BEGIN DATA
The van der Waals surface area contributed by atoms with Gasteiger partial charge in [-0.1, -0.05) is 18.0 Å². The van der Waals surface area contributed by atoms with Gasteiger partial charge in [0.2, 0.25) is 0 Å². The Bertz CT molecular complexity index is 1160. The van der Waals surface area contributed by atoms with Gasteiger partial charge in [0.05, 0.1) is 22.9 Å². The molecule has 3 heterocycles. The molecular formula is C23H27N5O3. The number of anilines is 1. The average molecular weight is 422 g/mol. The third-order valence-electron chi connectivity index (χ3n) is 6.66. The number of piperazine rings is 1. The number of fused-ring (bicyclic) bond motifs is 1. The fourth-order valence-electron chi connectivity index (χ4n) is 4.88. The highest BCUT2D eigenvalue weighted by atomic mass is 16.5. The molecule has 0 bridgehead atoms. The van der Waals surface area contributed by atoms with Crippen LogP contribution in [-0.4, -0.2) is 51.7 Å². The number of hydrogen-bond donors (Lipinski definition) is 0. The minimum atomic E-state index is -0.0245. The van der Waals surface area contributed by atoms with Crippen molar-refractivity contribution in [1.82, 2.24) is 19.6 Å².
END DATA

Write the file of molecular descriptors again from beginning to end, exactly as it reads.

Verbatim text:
The van der Waals surface area contributed by atoms with Gasteiger partial charge in [-0.1, -0.05) is 18.0 Å². The van der Waals surface area contributed by atoms with Gasteiger partial charge in [0.2, 0.25) is 0 Å². The Bertz CT molecular complexity index is 1160. The van der Waals surface area contributed by atoms with Gasteiger partial charge in [0.05, 0.1) is 22.9 Å². The molecule has 3 heterocycles. The molecular formula is C23H27N5O3. The number of anilines is 1. The average molecular weight is 422 g/mol. The third-order valence-electron chi connectivity index (χ3n) is 6.66. The number of piperazine rings is 1. The number of fused-ring (bicyclic) bond motifs is 1. The fourth-order valence-electron chi connectivity index (χ4n) is 4.88. The highest BCUT2D eigenvalue weighted by atomic mass is 16.5. The molecule has 0 bridgehead atoms. The van der Waals surface area contributed by atoms with Crippen LogP contribution in [-0.4, -0.2) is 51.7 Å². The number of hydrogen-bond donors (Lipinski definition) is 0. The minimum atomic E-state index is -0.0245. The van der Waals surface area contributed by atoms with Crippen molar-refractivity contribution in [1.82, 2.24) is 19.6 Å².